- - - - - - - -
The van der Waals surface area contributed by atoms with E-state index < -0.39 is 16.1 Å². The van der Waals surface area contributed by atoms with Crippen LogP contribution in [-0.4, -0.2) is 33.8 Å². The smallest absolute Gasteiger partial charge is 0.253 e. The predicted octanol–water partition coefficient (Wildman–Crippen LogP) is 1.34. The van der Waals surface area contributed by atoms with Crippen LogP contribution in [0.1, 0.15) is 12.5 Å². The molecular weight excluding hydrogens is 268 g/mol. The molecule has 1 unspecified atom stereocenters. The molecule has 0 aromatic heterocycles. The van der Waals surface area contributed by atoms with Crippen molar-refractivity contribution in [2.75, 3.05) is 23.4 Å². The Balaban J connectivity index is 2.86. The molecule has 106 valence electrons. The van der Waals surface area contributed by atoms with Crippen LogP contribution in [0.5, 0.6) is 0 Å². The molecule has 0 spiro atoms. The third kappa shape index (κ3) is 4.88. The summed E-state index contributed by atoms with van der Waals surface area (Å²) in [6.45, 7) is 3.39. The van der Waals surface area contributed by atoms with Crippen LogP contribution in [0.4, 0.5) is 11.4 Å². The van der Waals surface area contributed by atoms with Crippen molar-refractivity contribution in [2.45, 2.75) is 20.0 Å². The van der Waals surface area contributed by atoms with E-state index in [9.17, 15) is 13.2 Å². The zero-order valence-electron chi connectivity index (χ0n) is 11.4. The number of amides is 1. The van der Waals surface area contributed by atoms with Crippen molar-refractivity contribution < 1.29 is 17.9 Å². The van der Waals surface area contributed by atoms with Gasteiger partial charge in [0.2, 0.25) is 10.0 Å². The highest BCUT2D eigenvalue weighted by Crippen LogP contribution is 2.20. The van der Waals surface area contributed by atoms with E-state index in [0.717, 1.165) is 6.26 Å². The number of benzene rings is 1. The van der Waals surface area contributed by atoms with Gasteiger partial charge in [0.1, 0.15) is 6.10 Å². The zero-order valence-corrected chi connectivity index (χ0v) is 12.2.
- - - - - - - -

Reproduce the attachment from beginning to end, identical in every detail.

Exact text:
The van der Waals surface area contributed by atoms with E-state index < -0.39 is 16.1 Å². The van der Waals surface area contributed by atoms with Crippen LogP contribution in [-0.4, -0.2) is 33.8 Å². The smallest absolute Gasteiger partial charge is 0.253 e. The predicted octanol–water partition coefficient (Wildman–Crippen LogP) is 1.34. The van der Waals surface area contributed by atoms with Crippen LogP contribution in [0.1, 0.15) is 12.5 Å². The molecular weight excluding hydrogens is 268 g/mol. The molecule has 1 unspecified atom stereocenters. The molecule has 0 aromatic heterocycles. The van der Waals surface area contributed by atoms with Crippen molar-refractivity contribution in [2.75, 3.05) is 23.4 Å². The Balaban J connectivity index is 2.86. The molecule has 106 valence electrons. The van der Waals surface area contributed by atoms with Crippen LogP contribution in [0.5, 0.6) is 0 Å². The molecule has 0 spiro atoms. The third kappa shape index (κ3) is 4.88. The summed E-state index contributed by atoms with van der Waals surface area (Å²) in [6.45, 7) is 3.39. The van der Waals surface area contributed by atoms with Crippen LogP contribution in [0.4, 0.5) is 11.4 Å². The van der Waals surface area contributed by atoms with Crippen molar-refractivity contribution in [2.45, 2.75) is 20.0 Å². The van der Waals surface area contributed by atoms with E-state index in [9.17, 15) is 13.2 Å². The zero-order valence-electron chi connectivity index (χ0n) is 11.4. The number of amides is 1. The van der Waals surface area contributed by atoms with Crippen molar-refractivity contribution < 1.29 is 17.9 Å². The van der Waals surface area contributed by atoms with Gasteiger partial charge in [0.2, 0.25) is 10.0 Å². The highest BCUT2D eigenvalue weighted by Crippen LogP contribution is 2.20. The van der Waals surface area contributed by atoms with E-state index in [0.717, 1.165) is 6.26 Å². The number of benzene rings is 1. The van der Waals surface area contributed by atoms with Gasteiger partial charge in [0.1, 0.15) is 6.10 Å². The zero-order valence-corrected chi connectivity index (χ0v) is 12.2.